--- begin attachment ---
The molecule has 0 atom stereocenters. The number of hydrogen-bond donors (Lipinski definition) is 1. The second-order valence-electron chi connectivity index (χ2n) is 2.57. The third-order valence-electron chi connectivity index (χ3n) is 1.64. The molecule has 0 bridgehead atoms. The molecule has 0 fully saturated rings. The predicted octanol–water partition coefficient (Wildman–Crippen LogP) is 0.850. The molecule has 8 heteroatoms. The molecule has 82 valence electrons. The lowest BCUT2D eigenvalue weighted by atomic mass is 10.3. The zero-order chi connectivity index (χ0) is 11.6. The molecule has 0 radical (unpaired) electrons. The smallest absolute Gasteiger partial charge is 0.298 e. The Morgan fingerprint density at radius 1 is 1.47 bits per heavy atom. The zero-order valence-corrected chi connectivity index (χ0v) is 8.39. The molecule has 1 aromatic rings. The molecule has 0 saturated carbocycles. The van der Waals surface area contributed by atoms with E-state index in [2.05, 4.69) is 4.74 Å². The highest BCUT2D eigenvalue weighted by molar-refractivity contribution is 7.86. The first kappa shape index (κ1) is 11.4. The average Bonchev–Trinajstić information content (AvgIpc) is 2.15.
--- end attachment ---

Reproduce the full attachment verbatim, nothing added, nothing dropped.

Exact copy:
The molecule has 0 atom stereocenters. The number of hydrogen-bond donors (Lipinski definition) is 1. The second-order valence-electron chi connectivity index (χ2n) is 2.57. The third-order valence-electron chi connectivity index (χ3n) is 1.64. The molecule has 0 bridgehead atoms. The molecule has 0 fully saturated rings. The predicted octanol–water partition coefficient (Wildman–Crippen LogP) is 0.850. The molecule has 8 heteroatoms. The molecule has 82 valence electrons. The lowest BCUT2D eigenvalue weighted by atomic mass is 10.3. The zero-order chi connectivity index (χ0) is 11.6. The molecule has 0 radical (unpaired) electrons. The smallest absolute Gasteiger partial charge is 0.298 e. The Morgan fingerprint density at radius 1 is 1.47 bits per heavy atom. The zero-order valence-corrected chi connectivity index (χ0v) is 8.39. The molecule has 1 aromatic rings. The molecule has 0 saturated carbocycles. The van der Waals surface area contributed by atoms with E-state index in [2.05, 4.69) is 4.74 Å². The highest BCUT2D eigenvalue weighted by molar-refractivity contribution is 7.86. The first kappa shape index (κ1) is 11.4. The average Bonchev–Trinajstić information content (AvgIpc) is 2.15.